“No village houses remain on the site,” wrote Khalidi. “But some traces of the former village are still present on the surrounding lands.”
Abu Fouad was born in 1930, before East Sawafir was intentionally disappeared. After the forced expulsion from his village, he ended up in the tents which eventually became the tiny, poorly-built, maze-like concrete houses of a Palestinian refugee camp.
“My father was a farmer and had 35 dunums (a dunam is 1,000 square metres) of land, on which he grew wheat and vegetables. We had 50 sheep which I used to herd.”
East Sawafir shared a primary school with two neighbouring villages. “We didn’t go to school after 4th grade because there were no secondary schools in our area,” says Abu Fouad. “We only learned to write our name and studied religion a little, but nothing much more.”
Life was simple as were the houses. “Ours had two rooms,” Abu Fouad says, “but no bathroom: we would bathe outside. Even though we didn’t have money or the conveniences of today, we lived well, people were happy.”
Like most Palestinians, Abu Fouad has relatives spilled around the world from whom he is cut off.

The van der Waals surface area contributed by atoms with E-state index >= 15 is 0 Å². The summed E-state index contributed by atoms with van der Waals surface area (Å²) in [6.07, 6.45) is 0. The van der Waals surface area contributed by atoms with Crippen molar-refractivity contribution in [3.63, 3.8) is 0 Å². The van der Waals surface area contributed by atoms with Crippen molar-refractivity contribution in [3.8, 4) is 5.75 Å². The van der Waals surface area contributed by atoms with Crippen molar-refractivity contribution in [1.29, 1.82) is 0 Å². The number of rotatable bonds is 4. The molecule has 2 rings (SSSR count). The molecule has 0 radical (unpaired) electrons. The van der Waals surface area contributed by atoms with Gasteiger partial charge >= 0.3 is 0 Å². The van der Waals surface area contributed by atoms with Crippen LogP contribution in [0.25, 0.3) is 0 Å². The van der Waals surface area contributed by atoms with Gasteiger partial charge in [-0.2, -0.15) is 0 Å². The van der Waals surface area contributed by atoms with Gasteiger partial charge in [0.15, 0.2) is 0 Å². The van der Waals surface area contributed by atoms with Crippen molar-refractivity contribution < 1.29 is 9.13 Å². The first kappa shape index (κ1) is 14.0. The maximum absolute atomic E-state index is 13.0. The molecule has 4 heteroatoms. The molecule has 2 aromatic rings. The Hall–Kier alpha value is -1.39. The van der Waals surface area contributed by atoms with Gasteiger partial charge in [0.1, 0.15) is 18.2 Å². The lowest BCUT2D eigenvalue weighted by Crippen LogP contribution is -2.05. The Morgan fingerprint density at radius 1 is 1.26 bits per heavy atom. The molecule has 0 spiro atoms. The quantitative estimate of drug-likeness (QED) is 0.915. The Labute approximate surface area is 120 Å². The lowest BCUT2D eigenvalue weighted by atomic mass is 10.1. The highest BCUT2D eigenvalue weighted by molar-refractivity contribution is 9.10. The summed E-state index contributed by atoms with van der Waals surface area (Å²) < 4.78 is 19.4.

“We have family in Jerusalem, Libya and Hebron. We don’t know them. And I haven’t seen or spoken with one of my brothers since he left for Libya decades ago.”
His wife Umm Fouad comes from the same East Sawafir community. Born in 1948, she was just four months old when her family fled.
“My father was a tailor and grandfather a farmer. He grew cucumbers, squash, tomatoes and other vegetables. We hand-washed our clothes and cooked food over a fire or a kerosene stove (baboor) and baked bread in the wood oven (taboon).”
Although just an infant at the time of expulsion, Umm Fouad has been told the history of her family’s land and home so much that she has internalised it as her own memory.
“We fled because the Israelis were firing on us. My grandmother couldn’t walk properly, so in the panic we had to leave her there. She must have died in the house. We left walking, carrying only a few possessions as we didn’t have cart or horse. It was days of walking until we reached Gaza.”
And dispossessions continue. Since 1967, Israel has demolished more than 24,000 Palestinian homes in the West Bank, East Jerusalem and Gaza, says the Israeli Committee Against Housing Demolitions (ICAHD).